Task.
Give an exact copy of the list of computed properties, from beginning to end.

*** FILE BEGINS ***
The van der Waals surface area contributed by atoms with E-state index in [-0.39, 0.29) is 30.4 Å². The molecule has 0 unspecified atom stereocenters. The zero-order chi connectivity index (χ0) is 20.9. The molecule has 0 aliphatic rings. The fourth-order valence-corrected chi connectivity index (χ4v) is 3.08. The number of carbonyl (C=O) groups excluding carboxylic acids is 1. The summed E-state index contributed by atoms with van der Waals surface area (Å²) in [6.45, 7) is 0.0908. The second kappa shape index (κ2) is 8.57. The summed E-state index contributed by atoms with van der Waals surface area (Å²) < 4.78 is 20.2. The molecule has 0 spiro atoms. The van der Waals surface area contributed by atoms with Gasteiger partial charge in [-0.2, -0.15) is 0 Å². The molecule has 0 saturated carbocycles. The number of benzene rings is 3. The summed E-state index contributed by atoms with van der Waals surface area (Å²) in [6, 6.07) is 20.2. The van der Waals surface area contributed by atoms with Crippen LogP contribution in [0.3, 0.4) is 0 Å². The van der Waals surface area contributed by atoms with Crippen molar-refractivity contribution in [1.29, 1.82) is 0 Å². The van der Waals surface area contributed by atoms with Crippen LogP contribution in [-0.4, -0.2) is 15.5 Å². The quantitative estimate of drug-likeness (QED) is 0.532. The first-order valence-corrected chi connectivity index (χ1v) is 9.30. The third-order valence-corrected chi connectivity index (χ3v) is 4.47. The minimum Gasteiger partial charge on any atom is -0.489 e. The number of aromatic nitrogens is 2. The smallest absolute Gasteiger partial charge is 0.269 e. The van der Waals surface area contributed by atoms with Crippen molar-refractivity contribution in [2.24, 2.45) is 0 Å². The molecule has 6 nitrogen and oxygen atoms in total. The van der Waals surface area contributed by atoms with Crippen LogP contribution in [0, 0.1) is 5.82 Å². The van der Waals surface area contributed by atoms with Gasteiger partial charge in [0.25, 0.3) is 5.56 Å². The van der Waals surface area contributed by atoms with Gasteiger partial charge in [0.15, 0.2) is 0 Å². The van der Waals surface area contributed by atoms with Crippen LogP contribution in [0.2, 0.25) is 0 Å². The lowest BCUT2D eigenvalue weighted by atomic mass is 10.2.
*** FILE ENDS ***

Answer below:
The van der Waals surface area contributed by atoms with E-state index in [-0.39, 0.29) is 30.4 Å². The molecule has 0 unspecified atom stereocenters. The zero-order chi connectivity index (χ0) is 20.9. The molecule has 0 aliphatic rings. The fourth-order valence-corrected chi connectivity index (χ4v) is 3.08. The number of carbonyl (C=O) groups excluding carboxylic acids is 1. The summed E-state index contributed by atoms with van der Waals surface area (Å²) in [6.45, 7) is 0.0908. The second kappa shape index (κ2) is 8.57. The summed E-state index contributed by atoms with van der Waals surface area (Å²) < 4.78 is 20.2. The molecule has 0 spiro atoms. The van der Waals surface area contributed by atoms with Gasteiger partial charge in [-0.2, -0.15) is 0 Å². The molecule has 0 saturated carbocycles. The number of benzene rings is 3. The summed E-state index contributed by atoms with van der Waals surface area (Å²) in [6, 6.07) is 20.2. The van der Waals surface area contributed by atoms with Crippen LogP contribution in [0.3, 0.4) is 0 Å². The van der Waals surface area contributed by atoms with Crippen molar-refractivity contribution in [1.29, 1.82) is 0 Å². The van der Waals surface area contributed by atoms with Crippen LogP contribution in [-0.4, -0.2) is 15.5 Å². The quantitative estimate of drug-likeness (QED) is 0.532. The first-order valence-corrected chi connectivity index (χ1v) is 9.30. The third-order valence-corrected chi connectivity index (χ3v) is 4.47. The minimum Gasteiger partial charge on any atom is -0.489 e. The number of aromatic nitrogens is 2. The smallest absolute Gasteiger partial charge is 0.269 e. The van der Waals surface area contributed by atoms with Crippen molar-refractivity contribution in [2.24, 2.45) is 0 Å². The molecule has 6 nitrogen and oxygen atoms in total. The van der Waals surface area contributed by atoms with Crippen LogP contribution in [0, 0.1) is 5.82 Å². The van der Waals surface area contributed by atoms with Gasteiger partial charge in [0.25, 0.3) is 5.56 Å². The van der Waals surface area contributed by atoms with Gasteiger partial charge in [0.15, 0.2) is 0 Å². The van der Waals surface area contributed by atoms with Crippen LogP contribution in [0.2, 0.25) is 0 Å². The lowest BCUT2D eigenvalue weighted by atomic mass is 10.2.